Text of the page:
Long Beach City College
About 4,000 foster youth age out of California’s foster care system each year, and in Los Angeles County only 3% of foster youth go on to graduate from college. To address this, Long Beach City College is working to develop a comprehensive support program for former foster youth on campus. We're delighted to be assisting, providing consultation and evaluation services.
LBCC aims to increase the recruitment, retention, and graduation of former foster youth by providing comprehensive academic and social services and supports and leveraging community partnerships. A statewide and local emphasis on current and former foster youth as a vulnerable student population underscores the project.
Foster youth have high educational aspirations: 70% to 80% have a desire to obtain post-secondary education. Long Beach City College is looking to address the gap between aspiration and attainment by providing comprehensive services and supports for foster youth, a vulnerable student population, through this proposed student equity project. LBCC plays a critical role for former foster youth pursuing higher education in Los Angeles County.
Along with our partner NORC, we're compiling a comprehensive compendium of available national and local services and supports for former foster youth. Utilizing Casey’s Seven Core and Interconnected Life Domains for Foster Youth as a framework for academic success, we’re cataloguing available public and private supports, as well as gaps in the support infrastructure. The needs assessment is holistic, with the recognition that academic success is often predicated on access to food, housing, and physical and mental health services.
The Casey Family Programs domains for foster youth success are a guiding framework for this project.
HSRI is using interviews with LBCC staff and community partners, brainstorming sessions with LBCC students, stakeholder meetings, surveys and institutional data to determine necessary components of a support program for foster youth at LBCC. While building a list of recommended enhancements to the existing infrastructure at LBCC, this effort examines existing support programs at other community colleges and the emerging literature on campus support programs for foster youth.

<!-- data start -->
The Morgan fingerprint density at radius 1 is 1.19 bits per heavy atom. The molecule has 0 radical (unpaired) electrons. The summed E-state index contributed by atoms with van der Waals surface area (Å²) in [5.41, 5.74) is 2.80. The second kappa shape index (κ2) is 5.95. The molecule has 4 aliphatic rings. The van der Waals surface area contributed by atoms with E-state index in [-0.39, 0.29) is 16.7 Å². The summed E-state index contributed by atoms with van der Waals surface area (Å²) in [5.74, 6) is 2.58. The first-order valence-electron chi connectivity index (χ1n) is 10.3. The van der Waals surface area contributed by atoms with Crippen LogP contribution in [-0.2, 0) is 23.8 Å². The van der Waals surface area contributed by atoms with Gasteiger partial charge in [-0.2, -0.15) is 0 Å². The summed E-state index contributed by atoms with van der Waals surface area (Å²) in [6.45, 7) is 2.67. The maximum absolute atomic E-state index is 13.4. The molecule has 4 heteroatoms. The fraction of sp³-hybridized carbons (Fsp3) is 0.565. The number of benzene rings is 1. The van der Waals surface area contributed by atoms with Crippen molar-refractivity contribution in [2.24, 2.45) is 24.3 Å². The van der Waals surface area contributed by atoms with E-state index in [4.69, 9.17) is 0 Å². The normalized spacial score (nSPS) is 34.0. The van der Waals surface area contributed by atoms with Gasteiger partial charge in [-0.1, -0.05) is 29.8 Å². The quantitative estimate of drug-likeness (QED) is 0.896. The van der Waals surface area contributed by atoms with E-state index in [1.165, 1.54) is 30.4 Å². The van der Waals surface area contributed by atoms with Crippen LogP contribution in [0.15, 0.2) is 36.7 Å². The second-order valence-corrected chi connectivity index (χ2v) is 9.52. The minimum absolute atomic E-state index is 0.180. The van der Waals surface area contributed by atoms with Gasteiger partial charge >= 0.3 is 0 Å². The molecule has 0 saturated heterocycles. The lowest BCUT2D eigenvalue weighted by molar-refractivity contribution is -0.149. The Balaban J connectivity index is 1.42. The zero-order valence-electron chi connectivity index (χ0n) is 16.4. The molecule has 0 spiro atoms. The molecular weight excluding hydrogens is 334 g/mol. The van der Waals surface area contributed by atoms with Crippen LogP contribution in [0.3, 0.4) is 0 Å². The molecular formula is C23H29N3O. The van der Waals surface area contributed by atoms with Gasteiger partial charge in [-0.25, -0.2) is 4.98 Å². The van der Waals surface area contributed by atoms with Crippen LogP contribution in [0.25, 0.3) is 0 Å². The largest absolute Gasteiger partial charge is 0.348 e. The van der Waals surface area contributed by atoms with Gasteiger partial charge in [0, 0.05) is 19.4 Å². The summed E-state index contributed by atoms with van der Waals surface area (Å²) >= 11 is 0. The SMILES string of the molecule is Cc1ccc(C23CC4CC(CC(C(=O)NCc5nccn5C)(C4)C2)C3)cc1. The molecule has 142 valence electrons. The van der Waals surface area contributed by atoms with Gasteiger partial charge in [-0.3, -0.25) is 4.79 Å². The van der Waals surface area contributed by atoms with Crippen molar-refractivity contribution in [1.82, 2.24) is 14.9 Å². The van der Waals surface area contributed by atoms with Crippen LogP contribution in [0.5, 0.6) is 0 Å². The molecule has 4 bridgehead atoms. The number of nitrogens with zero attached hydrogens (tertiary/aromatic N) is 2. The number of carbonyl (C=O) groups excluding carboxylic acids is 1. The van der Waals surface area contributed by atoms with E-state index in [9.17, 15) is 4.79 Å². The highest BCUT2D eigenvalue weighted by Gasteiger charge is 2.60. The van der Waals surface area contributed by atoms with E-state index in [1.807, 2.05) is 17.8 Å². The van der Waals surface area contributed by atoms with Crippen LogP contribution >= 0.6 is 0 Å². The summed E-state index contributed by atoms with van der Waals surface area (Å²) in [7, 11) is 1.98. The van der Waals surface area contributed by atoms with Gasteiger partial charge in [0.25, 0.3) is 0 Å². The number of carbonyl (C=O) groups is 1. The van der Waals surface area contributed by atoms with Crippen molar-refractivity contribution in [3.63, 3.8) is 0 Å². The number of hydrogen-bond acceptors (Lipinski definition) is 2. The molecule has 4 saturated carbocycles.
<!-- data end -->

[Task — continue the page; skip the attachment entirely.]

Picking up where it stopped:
There’s a growing body of evidence that suggests that college success and support programs for foster youth are related to higher rates of retention and graduation for this population, and several new models are emerging to help support foster youth on campuses, including case management approaches.
By leveraging existing community partnerships, we’re working to incorporate the perspectives not only of currently enrolled foster youth but also of foster youth who have yet to matriculate. Ultimately, the support program recommendations leverage federal resources such as the Chafee Education and Training Grant, the Guardian Scholars programs, California’s recent effort to allow for extended foster care, and the Long Beach Promise Initiative.
Following the program design recommendations, LBCC will begin implementing its program.
Long Beach City College
NORC at the University of Chicago